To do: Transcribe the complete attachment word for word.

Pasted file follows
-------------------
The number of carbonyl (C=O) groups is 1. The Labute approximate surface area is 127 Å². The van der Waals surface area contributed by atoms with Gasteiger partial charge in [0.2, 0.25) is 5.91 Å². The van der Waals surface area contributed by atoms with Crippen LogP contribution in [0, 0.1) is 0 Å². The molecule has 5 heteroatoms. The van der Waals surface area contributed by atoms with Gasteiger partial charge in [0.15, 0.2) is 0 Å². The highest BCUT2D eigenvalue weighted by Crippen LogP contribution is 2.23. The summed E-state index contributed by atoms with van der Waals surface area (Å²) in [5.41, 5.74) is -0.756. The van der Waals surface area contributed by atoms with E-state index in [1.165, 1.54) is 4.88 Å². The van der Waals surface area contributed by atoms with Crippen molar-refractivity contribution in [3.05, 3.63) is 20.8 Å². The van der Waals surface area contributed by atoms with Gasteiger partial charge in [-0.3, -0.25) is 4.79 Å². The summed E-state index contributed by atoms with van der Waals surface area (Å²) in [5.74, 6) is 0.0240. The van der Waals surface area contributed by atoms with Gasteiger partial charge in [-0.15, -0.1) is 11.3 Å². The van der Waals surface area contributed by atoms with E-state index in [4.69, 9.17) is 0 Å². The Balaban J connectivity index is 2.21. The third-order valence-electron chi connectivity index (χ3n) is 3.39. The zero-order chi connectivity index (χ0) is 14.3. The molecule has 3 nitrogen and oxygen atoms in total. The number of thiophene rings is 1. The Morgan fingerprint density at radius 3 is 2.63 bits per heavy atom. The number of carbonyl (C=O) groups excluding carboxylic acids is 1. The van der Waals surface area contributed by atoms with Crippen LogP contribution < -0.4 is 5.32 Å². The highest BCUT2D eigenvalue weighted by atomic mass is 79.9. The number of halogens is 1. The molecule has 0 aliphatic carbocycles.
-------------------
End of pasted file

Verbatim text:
The number of carbonyl (C=O) groups is 1. The Labute approximate surface area is 127 Å². The van der Waals surface area contributed by atoms with Gasteiger partial charge in [0.2, 0.25) is 5.91 Å². The van der Waals surface area contributed by atoms with Crippen LogP contribution in [0, 0.1) is 0 Å². The molecule has 5 heteroatoms. The van der Waals surface area contributed by atoms with Gasteiger partial charge in [0.15, 0.2) is 0 Å². The highest BCUT2D eigenvalue weighted by Crippen LogP contribution is 2.23. The summed E-state index contributed by atoms with van der Waals surface area (Å²) in [5.41, 5.74) is -0.756. The van der Waals surface area contributed by atoms with E-state index in [1.165, 1.54) is 4.88 Å². The van der Waals surface area contributed by atoms with Crippen molar-refractivity contribution in [3.05, 3.63) is 20.8 Å². The van der Waals surface area contributed by atoms with Gasteiger partial charge in [-0.3, -0.25) is 4.79 Å². The summed E-state index contributed by atoms with van der Waals surface area (Å²) in [5.74, 6) is 0.0240. The van der Waals surface area contributed by atoms with Gasteiger partial charge in [-0.15, -0.1) is 11.3 Å². The van der Waals surface area contributed by atoms with E-state index in [4.69, 9.17) is 0 Å². The Balaban J connectivity index is 2.21. The third-order valence-electron chi connectivity index (χ3n) is 3.39. The zero-order chi connectivity index (χ0) is 14.3. The molecule has 3 nitrogen and oxygen atoms in total. The number of thiophene rings is 1. The Morgan fingerprint density at radius 3 is 2.63 bits per heavy atom. The number of carbonyl (C=O) groups excluding carboxylic acids is 1. The van der Waals surface area contributed by atoms with Crippen LogP contribution < -0.4 is 5.32 Å². The highest BCUT2D eigenvalue weighted by atomic mass is 79.9. The number of halogens is 1. The molecule has 0 aliphatic carbocycles.